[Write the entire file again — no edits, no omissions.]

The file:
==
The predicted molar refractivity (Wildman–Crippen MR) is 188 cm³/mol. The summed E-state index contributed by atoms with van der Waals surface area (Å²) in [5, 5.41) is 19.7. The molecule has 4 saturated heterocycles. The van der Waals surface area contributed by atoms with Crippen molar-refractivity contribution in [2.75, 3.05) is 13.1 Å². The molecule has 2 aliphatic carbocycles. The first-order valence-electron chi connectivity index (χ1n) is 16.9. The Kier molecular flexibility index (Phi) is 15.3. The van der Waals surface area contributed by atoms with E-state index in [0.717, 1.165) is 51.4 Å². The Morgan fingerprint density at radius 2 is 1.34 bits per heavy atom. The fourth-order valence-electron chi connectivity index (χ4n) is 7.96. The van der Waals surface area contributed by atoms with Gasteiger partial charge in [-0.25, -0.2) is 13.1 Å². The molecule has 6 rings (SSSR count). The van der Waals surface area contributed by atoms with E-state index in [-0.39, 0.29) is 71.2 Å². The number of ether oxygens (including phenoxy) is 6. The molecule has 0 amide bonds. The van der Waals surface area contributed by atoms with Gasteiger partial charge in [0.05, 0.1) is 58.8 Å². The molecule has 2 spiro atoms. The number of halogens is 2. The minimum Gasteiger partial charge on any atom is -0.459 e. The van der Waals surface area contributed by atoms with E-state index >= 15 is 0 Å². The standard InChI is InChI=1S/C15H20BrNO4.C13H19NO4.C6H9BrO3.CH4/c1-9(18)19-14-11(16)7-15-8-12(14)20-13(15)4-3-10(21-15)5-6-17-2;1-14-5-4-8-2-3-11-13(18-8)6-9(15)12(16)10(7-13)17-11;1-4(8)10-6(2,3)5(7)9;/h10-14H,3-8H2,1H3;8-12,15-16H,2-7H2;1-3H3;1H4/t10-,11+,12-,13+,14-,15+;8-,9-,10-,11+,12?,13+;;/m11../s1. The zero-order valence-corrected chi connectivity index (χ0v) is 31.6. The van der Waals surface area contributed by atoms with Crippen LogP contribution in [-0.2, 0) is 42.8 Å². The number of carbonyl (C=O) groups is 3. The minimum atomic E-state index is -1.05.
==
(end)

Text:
The predicted molar refractivity (Wildman–Crippen MR) is 188 cm³/mol. The summed E-state index contributed by atoms with van der Waals surface area (Å²) in [5, 5.41) is 19.7. The molecule has 4 saturated heterocycles. The van der Waals surface area contributed by atoms with Crippen molar-refractivity contribution in [2.75, 3.05) is 13.1 Å². The molecule has 2 aliphatic carbocycles. The first-order valence-electron chi connectivity index (χ1n) is 16.9. The Kier molecular flexibility index (Phi) is 15.3. The van der Waals surface area contributed by atoms with E-state index in [0.717, 1.165) is 51.4 Å². The Morgan fingerprint density at radius 2 is 1.34 bits per heavy atom. The fourth-order valence-electron chi connectivity index (χ4n) is 7.96. The van der Waals surface area contributed by atoms with Gasteiger partial charge in [-0.25, -0.2) is 13.1 Å². The molecule has 6 rings (SSSR count). The van der Waals surface area contributed by atoms with E-state index in [-0.39, 0.29) is 71.2 Å². The number of ether oxygens (including phenoxy) is 6. The molecule has 0 amide bonds. The van der Waals surface area contributed by atoms with Gasteiger partial charge in [0.05, 0.1) is 58.8 Å². The molecule has 2 spiro atoms. The number of halogens is 2. The minimum Gasteiger partial charge on any atom is -0.459 e. The van der Waals surface area contributed by atoms with E-state index >= 15 is 0 Å². The standard InChI is InChI=1S/C15H20BrNO4.C13H19NO4.C6H9BrO3.CH4/c1-9(18)19-14-11(16)7-15-8-12(14)20-13(15)4-3-10(21-15)5-6-17-2;1-14-5-4-8-2-3-11-13(18-8)6-9(15)12(16)10(7-13)17-11;1-4(8)10-6(2,3)5(7)9;/h10-14H,3-8H2,1H3;8-12,15-16H,2-7H2;1-3H3;1H4/t10-,11+,12-,13+,14-,15+;8-,9-,10-,11+,12?,13+;;/m11../s1. The zero-order valence-corrected chi connectivity index (χ0v) is 31.6. The van der Waals surface area contributed by atoms with Crippen LogP contribution in [-0.2, 0) is 42.8 Å². The number of carbonyl (C=O) groups is 3. The minimum atomic E-state index is -1.05.